in the turn-based strategy game, Civilization V, introduced in the Gods and Kings expansion.

See also[edit]

History of Sweden – Rise of Sweden
Sweden
as a Great Power Axel Oxenstierna Gustav Gustavsson af Vasaborg Gustavus Adolphus College Gustav Adolf Grammar School

Notes[edit]

^ See Wedding of Gustav II Adolf and Maria Eleonora.

References[edit]

^ Williamson, David. Debrett's Kings and Queens of Europe. pp. 124, 128, 194, 207. ISBN 0-86350-194-X.  ^ Nils Ahnlund/Michael Roberts Gustav Adolf the Great American-Scandinavian Foundation, New York, 1940 ^ Anders Fryxell
Anders Fryxell
Gustaf II Adolf Norstedts, Stockholm, 1894 p. 435 ^ Lis Granlund Riddarholmskyrkan, de svenska konungarnas gravkyrka Riksmarskalksämbetet, 1980 ill. p. 14 (GUSTAVUS ADOLPHUS MAGNUS) ^ In Chapter V of Clausewitz' On War, he lists Gustavus Adolphus as an example of an outstanding military leader, along with: Alexander the Great, Julius Caesar, Alexander Farnese, Charles XII, Frederick the Great and Napoleon Bonaparte. ^ Stephen J. Lee, Aspects of European History 1494-1789 (2nd ed. 1984) pp 109-14. ^ Svensk Uppslagsbok, 1950,vol 5,column 353, article "Gustav; 2. Gustav II Adolf" Quote: (Swedish) "Av de tre krig, det danska, det ryska och det polska, G. ärvde..." In English "Of the three wars, the Danish, the Russian and the Polish, Gustav II Adolphus inherited... ^ Same source, and the Quote continues "...hotade det första rikets existens." English "..did the first one endanger the existence of the realm." ^ Dodge, Theodore Ayrault (1890). Gustavus Adolphus: A History of the Art of War from Its Revival After the Middle Ages to the End of the Spanish Succession War, with a Detailed Account ... of Turenne, Conde, Eugene and Marlborough. Boston and New York: Da Capo Press Inc. ISBN 978-0-306-80863-0.  ^ Murray, Stuart (2009). The Library: An Illustrated History. War and a Golden Age: Skyhorse Publishing. p. 118.  ^ T. K. Derry, History of Scandinavia: Norway, Sweden, Denmark, Finland, and Iceland (1979) pp 110-24. ^ Jorgensen (2001) p 228 ^ Ålund, Otto Wilhelm (1894). Gustaf II Adolf: Ett 300-årsminne berättadt för ung och gammal : Med öfver 100 illustr. och flera kartor (in Swedish). Stockholm: Alb. Bonnier. p. 12. LIBRIS 1627779.  ^ Ronald S. Love, "'All the King's Horsemen': The Equestrian Army of Henri IV, 1585–1598." The sixteenth century journal (1991): 511 ^ Encyclopædia Britannica. 1979. p. 502. ISBN 0852293399.  ^ Boyd L. Dastrup, The Field Artillery: History and Sourcebook (1994) p 11. ^ Michael Roberts, "The Military Revolution, 1560–1660" in Clifford J. Rogers, ed., The Military Revolution Debate (1995) pp 13-24, ^ Jorgensen (2001) p. 228 ^ Jorgensen (2001) p 229 ^ Davis, Paul K. (2013). Masters of the Battlefield: Great Commanders From the Classical Age to the Napoleonic Era. Oxford UP. p. 283.  ^ Showalter, Dennis E.; Astore, William J. (2007). The Early Modern World. Greenwood. p. 38.  ^ Kinard, Jeff (2007). Artillery: An Illustrated History of Its Impact. ABC-CLIO. pp. 97–98.  ^ "Gustav Adolfi Gümnaasium – Ajalugu". www.gag.ee (in Estonian). Gustav Adolf Grammar School. Retrieved 2010-12-02.  ^ "Facts about the History of the University of Tartu". University of Tartu. Retrieved 2010-12-02.  ^ "Kas vana hea rootsi aeg oli ikka nii hea, kui rahvasuu räägib?". Eesti Ekspress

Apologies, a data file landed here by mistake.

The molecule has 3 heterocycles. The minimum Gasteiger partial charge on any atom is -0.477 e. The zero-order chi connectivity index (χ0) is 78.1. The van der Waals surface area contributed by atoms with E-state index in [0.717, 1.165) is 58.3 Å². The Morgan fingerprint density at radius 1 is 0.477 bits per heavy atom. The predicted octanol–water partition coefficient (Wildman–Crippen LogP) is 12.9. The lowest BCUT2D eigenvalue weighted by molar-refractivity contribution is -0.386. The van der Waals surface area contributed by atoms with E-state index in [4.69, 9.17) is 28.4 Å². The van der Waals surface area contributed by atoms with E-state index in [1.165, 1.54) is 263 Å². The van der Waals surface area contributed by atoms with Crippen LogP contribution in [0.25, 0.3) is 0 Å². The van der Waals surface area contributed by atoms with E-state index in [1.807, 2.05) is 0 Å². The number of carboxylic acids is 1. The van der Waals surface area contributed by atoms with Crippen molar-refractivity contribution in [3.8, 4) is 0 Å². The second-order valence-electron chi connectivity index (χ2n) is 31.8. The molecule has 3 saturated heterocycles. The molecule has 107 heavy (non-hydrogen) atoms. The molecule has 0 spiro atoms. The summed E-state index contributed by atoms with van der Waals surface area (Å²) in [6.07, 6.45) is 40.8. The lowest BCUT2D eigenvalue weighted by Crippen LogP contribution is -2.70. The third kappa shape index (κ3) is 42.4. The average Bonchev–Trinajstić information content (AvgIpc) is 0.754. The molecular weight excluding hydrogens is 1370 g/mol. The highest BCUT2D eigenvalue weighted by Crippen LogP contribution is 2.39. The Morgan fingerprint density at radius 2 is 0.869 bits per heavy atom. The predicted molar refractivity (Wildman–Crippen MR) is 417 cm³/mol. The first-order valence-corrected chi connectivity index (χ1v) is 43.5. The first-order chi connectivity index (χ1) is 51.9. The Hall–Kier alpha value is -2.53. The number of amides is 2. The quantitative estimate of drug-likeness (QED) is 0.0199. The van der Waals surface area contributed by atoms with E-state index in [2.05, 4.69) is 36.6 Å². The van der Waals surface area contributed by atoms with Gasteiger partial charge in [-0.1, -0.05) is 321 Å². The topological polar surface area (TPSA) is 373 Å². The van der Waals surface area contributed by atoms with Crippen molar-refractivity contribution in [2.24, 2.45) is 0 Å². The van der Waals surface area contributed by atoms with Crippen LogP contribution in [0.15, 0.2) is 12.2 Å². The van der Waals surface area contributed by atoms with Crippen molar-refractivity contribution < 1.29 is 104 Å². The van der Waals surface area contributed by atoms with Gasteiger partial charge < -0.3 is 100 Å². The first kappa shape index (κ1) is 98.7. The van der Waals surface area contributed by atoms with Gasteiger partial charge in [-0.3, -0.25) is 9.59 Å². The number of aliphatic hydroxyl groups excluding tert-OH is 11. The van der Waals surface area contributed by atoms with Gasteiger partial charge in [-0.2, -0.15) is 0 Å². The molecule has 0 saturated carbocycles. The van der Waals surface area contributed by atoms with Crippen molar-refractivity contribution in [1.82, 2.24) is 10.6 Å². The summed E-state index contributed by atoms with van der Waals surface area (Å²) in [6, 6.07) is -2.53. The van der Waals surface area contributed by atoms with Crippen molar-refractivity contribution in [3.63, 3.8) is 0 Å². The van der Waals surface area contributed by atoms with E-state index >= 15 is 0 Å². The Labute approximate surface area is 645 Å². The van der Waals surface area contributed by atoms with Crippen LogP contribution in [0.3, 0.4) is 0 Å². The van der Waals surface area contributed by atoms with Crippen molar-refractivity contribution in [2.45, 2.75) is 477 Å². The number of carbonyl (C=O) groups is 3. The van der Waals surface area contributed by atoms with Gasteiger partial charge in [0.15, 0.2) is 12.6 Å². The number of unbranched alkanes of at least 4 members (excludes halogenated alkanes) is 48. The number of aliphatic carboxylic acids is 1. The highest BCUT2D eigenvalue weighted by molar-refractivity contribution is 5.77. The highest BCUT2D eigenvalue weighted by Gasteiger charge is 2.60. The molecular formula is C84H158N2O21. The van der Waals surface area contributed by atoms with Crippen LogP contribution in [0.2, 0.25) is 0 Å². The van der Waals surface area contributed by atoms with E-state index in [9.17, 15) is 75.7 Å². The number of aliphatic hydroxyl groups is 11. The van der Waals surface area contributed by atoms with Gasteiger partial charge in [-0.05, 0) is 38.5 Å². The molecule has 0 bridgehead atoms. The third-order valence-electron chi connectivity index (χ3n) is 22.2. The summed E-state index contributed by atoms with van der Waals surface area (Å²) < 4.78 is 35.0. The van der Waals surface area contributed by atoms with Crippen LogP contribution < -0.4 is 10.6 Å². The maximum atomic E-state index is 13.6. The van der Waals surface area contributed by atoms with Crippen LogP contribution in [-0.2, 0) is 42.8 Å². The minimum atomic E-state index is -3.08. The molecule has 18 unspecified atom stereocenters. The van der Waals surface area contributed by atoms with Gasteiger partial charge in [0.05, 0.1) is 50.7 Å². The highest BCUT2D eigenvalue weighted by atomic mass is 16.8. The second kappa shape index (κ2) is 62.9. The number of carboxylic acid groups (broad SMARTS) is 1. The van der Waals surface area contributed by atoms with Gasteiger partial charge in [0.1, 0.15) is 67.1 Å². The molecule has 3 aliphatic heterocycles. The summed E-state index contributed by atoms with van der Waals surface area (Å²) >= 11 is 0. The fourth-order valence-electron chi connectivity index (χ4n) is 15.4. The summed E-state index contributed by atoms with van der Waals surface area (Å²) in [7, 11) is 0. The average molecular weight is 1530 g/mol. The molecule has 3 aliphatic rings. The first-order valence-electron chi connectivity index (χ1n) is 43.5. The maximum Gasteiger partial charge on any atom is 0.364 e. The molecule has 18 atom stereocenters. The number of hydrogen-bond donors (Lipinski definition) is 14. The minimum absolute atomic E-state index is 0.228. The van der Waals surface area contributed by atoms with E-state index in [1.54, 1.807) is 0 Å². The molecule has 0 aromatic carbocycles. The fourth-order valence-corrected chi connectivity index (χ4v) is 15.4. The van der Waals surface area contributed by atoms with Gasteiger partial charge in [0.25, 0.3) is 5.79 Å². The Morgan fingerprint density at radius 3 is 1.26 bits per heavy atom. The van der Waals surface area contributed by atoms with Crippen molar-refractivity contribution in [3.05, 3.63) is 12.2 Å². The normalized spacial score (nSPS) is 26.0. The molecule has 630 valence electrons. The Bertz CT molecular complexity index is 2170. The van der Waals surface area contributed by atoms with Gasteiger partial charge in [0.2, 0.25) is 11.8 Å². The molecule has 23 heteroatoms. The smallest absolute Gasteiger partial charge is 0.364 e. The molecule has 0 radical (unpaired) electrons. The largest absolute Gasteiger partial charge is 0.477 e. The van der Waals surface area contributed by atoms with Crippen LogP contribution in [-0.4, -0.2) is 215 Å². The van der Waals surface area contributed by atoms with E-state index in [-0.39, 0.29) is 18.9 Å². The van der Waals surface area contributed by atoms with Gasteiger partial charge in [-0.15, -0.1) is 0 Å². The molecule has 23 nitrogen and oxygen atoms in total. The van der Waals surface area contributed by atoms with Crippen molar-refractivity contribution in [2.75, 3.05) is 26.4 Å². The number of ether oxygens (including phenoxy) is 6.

Eesti Ekspress
(in Estonian). Retrieved 2011-01-05.  ^ Tal och skrifter av konung Gustav II Adolf, Norstedts, Stockholm, 1915, pp. 58–59, ^ Roberts 1992, p. 33. ^ Wilhelm Moberg, "Hur historien förfalskas" or "How history is falsified" - short story written by famous Swedish author Wilhelm Moberg who asked to see the King's letter written to his cousin Johan at Swedish National Archive, and then wrote about it. Moberg's text is available in Swedish at http://www.janmilld.se/historia/moberg.html ^ Swedish National Archive (the original document can be seen there in Stockholm, and a copy at the same institution at Lund), Kungsbrev 1600-tal, Kings' Letters, 17th Century ^ Prinz, Oliver C. (2005). Der Einfluss von Heeresverfassung und Soldatenbild auf die Entwicklung des Militärstrafrechts. Osnabrücker Schriften zur Rechtsgeschichte (in German). 7. Osnabrück: V&R unipress. pp. 40–41. ISBN 3-89971-129-7.  Referring to Kroener, Bernhard R. (1993). "Militärgeschichte des Mittelalters und der frühen Neuzeit bis 1648. Vom Lehnskrieger zum Söldner". In Neugebauer, Karl-Volker. Grundzüge der deutschen Militärgeschichte (in German). 1. Freiburg: Rombach. p. 32.  ^ Kuosa, Tauno (1963). Jokamiehen Suomen historia II. Sata sotaista vuotta [Everyman's Finnish History II: Hundred Warlike Years] (in Finnish). Helsinki: Werner Söderström Publishing Ltd.  ^ Brzezinski, Richard (2001). Lützen